rates would not put the overall development of the area at serious risk.
Other Matters
30. All of the written representations in respect of the draft charging schedule
have been considered. Some of these relate to matters that are not within the
scope of this examination, including comments about the draft Regulation 123
list of infrastructure to be funded by CIL and concerns about the Council’s
intended approach to discretionary relief in exceptional circumstances. The
Council has reviewed the draft Regulation 123 list in its schedule of postpublication modifications. Its intention to consider exceptional relief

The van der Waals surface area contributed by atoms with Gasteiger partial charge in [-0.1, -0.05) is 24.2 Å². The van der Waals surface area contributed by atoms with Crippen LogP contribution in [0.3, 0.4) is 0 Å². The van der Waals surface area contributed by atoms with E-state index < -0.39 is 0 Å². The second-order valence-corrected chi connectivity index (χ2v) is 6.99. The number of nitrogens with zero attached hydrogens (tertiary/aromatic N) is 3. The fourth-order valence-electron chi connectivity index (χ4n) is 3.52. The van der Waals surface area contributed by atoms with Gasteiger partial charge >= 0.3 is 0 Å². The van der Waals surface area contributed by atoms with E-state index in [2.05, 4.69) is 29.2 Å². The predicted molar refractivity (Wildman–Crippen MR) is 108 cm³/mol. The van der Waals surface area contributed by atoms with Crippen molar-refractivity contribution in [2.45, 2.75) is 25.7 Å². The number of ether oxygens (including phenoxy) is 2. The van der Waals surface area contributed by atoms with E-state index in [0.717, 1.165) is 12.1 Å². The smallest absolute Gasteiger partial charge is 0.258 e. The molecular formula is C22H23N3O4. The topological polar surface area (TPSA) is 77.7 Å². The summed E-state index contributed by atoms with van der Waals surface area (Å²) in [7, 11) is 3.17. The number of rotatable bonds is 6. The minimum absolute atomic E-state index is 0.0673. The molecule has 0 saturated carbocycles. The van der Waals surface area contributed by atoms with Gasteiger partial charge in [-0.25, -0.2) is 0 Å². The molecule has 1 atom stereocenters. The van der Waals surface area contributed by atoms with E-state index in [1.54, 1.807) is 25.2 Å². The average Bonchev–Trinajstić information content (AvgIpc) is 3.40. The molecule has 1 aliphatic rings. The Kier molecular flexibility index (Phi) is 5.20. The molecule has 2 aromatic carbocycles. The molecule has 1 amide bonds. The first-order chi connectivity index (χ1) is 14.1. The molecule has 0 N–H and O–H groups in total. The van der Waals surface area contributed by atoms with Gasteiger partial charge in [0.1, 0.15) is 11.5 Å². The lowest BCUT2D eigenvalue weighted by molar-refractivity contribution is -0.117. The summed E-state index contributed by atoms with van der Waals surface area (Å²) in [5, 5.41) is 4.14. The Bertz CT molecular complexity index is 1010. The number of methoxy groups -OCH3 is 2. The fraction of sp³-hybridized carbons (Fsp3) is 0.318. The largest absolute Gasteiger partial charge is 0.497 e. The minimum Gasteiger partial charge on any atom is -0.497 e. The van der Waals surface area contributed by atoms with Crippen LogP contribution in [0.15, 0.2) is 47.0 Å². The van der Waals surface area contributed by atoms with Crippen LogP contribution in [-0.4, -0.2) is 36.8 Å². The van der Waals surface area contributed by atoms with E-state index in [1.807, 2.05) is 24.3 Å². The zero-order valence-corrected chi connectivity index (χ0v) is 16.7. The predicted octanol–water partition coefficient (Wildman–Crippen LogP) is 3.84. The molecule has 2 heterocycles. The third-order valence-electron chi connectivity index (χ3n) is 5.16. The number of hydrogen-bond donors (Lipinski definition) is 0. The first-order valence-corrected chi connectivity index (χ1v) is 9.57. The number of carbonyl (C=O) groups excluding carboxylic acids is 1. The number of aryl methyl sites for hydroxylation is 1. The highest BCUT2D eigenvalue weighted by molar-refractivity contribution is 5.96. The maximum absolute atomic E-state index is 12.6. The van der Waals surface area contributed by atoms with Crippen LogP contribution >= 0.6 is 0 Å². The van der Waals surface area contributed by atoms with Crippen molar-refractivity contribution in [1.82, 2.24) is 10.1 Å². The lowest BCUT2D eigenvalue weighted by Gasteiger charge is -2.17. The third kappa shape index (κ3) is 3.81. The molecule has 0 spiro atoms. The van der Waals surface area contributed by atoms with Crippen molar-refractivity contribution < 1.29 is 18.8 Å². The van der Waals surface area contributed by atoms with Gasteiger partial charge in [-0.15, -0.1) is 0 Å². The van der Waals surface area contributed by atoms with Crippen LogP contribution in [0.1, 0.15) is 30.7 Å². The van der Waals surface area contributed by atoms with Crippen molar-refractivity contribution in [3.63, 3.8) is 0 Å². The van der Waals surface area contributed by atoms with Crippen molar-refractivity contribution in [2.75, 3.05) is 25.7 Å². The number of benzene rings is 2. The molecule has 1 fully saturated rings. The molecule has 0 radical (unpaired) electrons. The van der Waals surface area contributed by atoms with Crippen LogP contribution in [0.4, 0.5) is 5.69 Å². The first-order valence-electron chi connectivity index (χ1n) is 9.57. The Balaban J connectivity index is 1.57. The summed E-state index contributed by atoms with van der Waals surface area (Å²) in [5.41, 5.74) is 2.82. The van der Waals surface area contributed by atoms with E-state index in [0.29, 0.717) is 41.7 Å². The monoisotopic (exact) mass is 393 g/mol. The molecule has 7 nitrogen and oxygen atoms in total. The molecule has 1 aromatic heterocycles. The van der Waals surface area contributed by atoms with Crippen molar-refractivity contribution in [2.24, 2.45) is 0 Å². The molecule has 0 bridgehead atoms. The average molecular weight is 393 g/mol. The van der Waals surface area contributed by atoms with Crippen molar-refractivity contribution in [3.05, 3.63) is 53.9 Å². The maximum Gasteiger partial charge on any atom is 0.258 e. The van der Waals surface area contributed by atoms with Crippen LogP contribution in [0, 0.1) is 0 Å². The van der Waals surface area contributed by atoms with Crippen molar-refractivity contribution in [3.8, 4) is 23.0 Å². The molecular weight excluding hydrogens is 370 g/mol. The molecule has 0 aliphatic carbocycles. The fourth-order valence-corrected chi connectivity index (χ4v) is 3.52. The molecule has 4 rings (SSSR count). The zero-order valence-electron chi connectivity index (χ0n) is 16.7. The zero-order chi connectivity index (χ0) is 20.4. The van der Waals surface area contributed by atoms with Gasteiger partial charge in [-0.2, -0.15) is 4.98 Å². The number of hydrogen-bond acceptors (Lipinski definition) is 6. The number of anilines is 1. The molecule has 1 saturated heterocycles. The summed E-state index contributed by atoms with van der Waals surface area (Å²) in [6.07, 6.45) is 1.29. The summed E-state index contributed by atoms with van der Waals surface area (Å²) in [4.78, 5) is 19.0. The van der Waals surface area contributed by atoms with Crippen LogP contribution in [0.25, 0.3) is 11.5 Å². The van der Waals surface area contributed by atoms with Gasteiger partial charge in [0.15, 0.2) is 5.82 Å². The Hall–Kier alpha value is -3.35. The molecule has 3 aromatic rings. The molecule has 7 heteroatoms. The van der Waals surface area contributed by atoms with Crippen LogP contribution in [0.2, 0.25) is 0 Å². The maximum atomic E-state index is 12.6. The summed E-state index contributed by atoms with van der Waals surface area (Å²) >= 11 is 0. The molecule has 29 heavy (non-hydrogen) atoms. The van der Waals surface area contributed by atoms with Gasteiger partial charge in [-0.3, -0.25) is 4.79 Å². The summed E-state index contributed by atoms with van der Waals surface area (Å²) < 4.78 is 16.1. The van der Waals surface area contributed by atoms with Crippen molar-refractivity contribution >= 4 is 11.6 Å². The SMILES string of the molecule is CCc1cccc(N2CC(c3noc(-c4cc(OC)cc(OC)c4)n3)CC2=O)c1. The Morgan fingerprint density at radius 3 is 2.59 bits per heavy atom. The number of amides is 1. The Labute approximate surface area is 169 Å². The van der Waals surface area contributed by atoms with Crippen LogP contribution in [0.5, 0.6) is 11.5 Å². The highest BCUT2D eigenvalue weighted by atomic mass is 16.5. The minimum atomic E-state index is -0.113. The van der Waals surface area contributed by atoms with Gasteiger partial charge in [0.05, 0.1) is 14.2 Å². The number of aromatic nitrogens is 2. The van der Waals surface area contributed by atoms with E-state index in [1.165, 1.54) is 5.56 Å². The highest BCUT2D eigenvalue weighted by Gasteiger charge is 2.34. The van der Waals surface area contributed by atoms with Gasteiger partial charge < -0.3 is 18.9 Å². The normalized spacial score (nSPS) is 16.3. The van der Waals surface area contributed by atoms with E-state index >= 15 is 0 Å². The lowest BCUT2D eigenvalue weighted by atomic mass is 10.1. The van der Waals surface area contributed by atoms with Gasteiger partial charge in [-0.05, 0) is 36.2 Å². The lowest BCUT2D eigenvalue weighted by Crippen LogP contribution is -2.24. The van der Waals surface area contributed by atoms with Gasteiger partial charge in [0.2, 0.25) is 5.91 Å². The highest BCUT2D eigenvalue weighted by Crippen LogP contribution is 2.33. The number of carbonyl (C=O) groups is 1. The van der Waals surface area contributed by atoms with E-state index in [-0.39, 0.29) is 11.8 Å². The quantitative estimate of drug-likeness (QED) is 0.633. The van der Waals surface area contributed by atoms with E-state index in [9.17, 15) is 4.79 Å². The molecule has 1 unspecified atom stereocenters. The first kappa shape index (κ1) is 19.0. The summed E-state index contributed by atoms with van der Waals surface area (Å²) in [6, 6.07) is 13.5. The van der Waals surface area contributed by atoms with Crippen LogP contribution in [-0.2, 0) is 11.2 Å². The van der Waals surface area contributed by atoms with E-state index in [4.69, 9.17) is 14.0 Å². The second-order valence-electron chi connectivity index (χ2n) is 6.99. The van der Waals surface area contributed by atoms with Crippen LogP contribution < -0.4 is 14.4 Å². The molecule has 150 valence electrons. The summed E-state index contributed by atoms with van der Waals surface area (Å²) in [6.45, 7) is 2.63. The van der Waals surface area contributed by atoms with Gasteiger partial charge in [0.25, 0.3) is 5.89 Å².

applications on a case-by-case basis is set out in Appendix 2 of the draft
charging schedule. Although this examination has not considered
representations to the Draft Planning Obligations Supplementary Planning
Document, which was subject to consultation at the same time as the draft
charging schedule, it is noted that Appendix 2 of the schedule provides some
clarification of the intended relationship between CIL and residual Section 106
requirements. In summary, this aims to ensure that a developer is not
charged twice for the provision of the same infrastructure.
31. In setting the CIL charging rates the Council has had regard to detailed
evidence on infrastructure planning and the economic viability evidence of the
development market in the Borough of Waltham Forest. The Council has tried
to be realistic in terms of achieving a reasonable level of income to address an